The Supreme Court will hear a second appeal from former Rehab chief executive Angela Kerins in her long-running quest for damages over her 2014 appearance before a Public Accounts Committee (PAC).
Ms Kerins’s appeal concerns the High Court’s dismissal of her pre-trial request for documents held by Dáil Éireann to aid her in her claim that her constitutional rights were breached.
Last July, Mr Justice Alexander Owens said Ms Kerins’s application was for discovery of documents that were “intimately connected” with protected speech.
Article 15.13 of the Constitution precluded him from entertaining her request, he said, as “the gravamen of her claim calls for judgment on speech and debate by members of Dáil Éireann”.
Her claim for damages for misfeasance in public office was “not maintainable” due to the constitutional protection placed on utterances in the Dáil, which extends to activities of committees within the Houses of the Oireachtas.
A three-judge Supreme Court panel said an important issue arises as to what, if any, disclosure of documents can be made in relation to PAC in respect of committee meetings in the performance of its functions in circumstances where the Supreme Court found the PAC acted unlawfully in its dealings with Ms Kerins.
In seeking to appeal, Ms Kerins submitted that the High Court’s conclusion that her claim was non-justiciable has resulted in her claim becoming precarious.
The respondent parties: Dáil Éireann, Ireland and the Attorney General, opposed the request for an appeal, submitting that Ms Kerins’s pursuit of damages for a breach of her constitutional rights is a matter of private interest to her.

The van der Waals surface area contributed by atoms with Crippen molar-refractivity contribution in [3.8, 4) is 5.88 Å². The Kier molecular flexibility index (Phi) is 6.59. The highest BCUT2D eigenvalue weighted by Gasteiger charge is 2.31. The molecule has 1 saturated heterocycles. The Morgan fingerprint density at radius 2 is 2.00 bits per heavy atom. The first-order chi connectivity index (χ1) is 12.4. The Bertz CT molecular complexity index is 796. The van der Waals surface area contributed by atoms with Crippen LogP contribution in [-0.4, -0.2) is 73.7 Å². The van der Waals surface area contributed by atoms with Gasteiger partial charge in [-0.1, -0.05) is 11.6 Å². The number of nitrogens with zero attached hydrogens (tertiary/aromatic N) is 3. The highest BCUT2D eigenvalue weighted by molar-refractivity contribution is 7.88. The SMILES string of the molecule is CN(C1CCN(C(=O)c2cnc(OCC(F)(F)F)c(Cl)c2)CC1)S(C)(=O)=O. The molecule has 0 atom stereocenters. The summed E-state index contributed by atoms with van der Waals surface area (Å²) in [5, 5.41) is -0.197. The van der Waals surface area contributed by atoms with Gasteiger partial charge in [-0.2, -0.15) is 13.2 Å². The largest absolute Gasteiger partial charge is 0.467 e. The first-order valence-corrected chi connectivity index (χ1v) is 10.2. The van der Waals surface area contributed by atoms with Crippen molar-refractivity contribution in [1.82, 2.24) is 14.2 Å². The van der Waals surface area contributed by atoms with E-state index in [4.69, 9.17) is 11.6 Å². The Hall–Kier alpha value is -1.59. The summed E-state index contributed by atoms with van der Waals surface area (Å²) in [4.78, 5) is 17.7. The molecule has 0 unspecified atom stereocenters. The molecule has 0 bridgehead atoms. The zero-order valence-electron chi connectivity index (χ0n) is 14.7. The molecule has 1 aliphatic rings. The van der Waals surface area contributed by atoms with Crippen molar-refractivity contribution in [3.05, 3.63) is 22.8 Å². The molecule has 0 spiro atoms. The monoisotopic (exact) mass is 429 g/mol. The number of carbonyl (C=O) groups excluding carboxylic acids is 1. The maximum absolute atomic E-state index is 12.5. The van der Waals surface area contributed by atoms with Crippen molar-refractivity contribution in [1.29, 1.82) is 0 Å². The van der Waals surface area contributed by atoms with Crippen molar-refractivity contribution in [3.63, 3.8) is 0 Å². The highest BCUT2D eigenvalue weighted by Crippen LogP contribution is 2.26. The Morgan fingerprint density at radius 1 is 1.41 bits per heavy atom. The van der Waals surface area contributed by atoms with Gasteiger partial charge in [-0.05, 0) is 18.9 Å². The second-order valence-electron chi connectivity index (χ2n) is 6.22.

They also argued that the High Court’s judgment does not have the far reaching consequences Ms Kerins suggests it has.
Interpreting a number of provisions of the Constitution will be central to the appeal, said the court.
The panel, comprising Ms Justice Elizabeth Dunne, Ms Justice Marie Baker and Mr Justice Brian Murray, noted it was usual for it to allow an appeal over a preliminary request for discovery of documents.
However, this application transcends the issues that would normally arise in such an application, they said.
Ms Kerins’s claim for damages, initially brought against the State and members of the committee, alleges she was subjected to a “witch hunt” style of questioning when she appeared publicly before a Public Accounts Committee in February 2014 amid controversy about her €240,000 salary.
The impact on her was so great, she says, that she became unwell and attempted to take her own life.
Her claims are denied and the committee argued it was entitled to ask questions concerning State funding to Rehab, a private charitable entity in receipt of extensive public funding.
The Supreme Court ruled in 2019 on the first module of her action, finding the committee acted unlawfully as a whole by straying significantly outside its terms of reference and the terms of an invitation to her.
The court’s declaration related to the committee’s actions, while it refrained from making any finding which trenched on protections in respect of the utterances of its members.
The next module of her case, to which this pre-trial discovery request applies, concerns questions relating to any entitlement she has to damages.